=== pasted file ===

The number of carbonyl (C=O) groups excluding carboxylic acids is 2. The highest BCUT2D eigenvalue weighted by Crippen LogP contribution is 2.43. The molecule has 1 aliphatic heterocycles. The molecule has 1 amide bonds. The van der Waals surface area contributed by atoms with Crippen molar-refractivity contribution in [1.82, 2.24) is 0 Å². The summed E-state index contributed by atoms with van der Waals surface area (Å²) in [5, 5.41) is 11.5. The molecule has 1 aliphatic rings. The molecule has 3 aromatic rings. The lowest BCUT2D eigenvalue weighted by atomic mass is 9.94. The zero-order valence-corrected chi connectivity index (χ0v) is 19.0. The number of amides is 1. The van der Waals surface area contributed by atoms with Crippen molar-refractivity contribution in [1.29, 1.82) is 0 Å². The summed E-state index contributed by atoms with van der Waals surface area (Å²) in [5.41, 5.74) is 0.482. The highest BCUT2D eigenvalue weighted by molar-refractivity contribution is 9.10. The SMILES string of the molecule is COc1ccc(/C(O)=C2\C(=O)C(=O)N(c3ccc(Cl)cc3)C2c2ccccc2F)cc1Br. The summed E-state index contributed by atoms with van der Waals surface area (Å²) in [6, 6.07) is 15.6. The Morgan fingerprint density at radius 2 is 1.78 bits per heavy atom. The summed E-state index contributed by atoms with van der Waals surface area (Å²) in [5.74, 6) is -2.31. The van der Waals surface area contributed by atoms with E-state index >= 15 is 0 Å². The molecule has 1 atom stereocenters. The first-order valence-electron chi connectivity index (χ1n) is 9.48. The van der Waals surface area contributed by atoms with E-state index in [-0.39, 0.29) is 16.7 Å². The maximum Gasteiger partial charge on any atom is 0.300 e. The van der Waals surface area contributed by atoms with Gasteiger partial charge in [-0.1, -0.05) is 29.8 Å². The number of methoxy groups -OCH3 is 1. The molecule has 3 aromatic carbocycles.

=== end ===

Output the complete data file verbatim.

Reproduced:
The number of carbonyl (C=O) groups excluding carboxylic acids is 2. The highest BCUT2D eigenvalue weighted by Crippen LogP contribution is 2.43. The molecule has 1 aliphatic heterocycles. The molecule has 1 amide bonds. The van der Waals surface area contributed by atoms with Crippen molar-refractivity contribution in [1.82, 2.24) is 0 Å². The summed E-state index contributed by atoms with van der Waals surface area (Å²) in [5, 5.41) is 11.5. The molecule has 1 aliphatic rings. The molecule has 3 aromatic rings. The lowest BCUT2D eigenvalue weighted by atomic mass is 9.94. The zero-order valence-corrected chi connectivity index (χ0v) is 19.0. The number of amides is 1. The van der Waals surface area contributed by atoms with Crippen molar-refractivity contribution in [1.29, 1.82) is 0 Å². The summed E-state index contributed by atoms with van der Waals surface area (Å²) in [5.41, 5.74) is 0.482. The highest BCUT2D eigenvalue weighted by molar-refractivity contribution is 9.10. The SMILES string of the molecule is COc1ccc(/C(O)=C2\C(=O)C(=O)N(c3ccc(Cl)cc3)C2c2ccccc2F)cc1Br. The summed E-state index contributed by atoms with van der Waals surface area (Å²) in [6, 6.07) is 15.6. The Morgan fingerprint density at radius 2 is 1.78 bits per heavy atom. The summed E-state index contributed by atoms with van der Waals surface area (Å²) in [5.74, 6) is -2.31. The van der Waals surface area contributed by atoms with E-state index >= 15 is 0 Å². The molecule has 1 atom stereocenters. The first-order valence-electron chi connectivity index (χ1n) is 9.48. The van der Waals surface area contributed by atoms with E-state index in [-0.39, 0.29) is 16.7 Å². The maximum Gasteiger partial charge on any atom is 0.300 e. The van der Waals surface area contributed by atoms with Gasteiger partial charge in [-0.1, -0.05) is 29.8 Å². The number of methoxy groups -OCH3 is 1. The molecule has 3 aromatic carbocycles.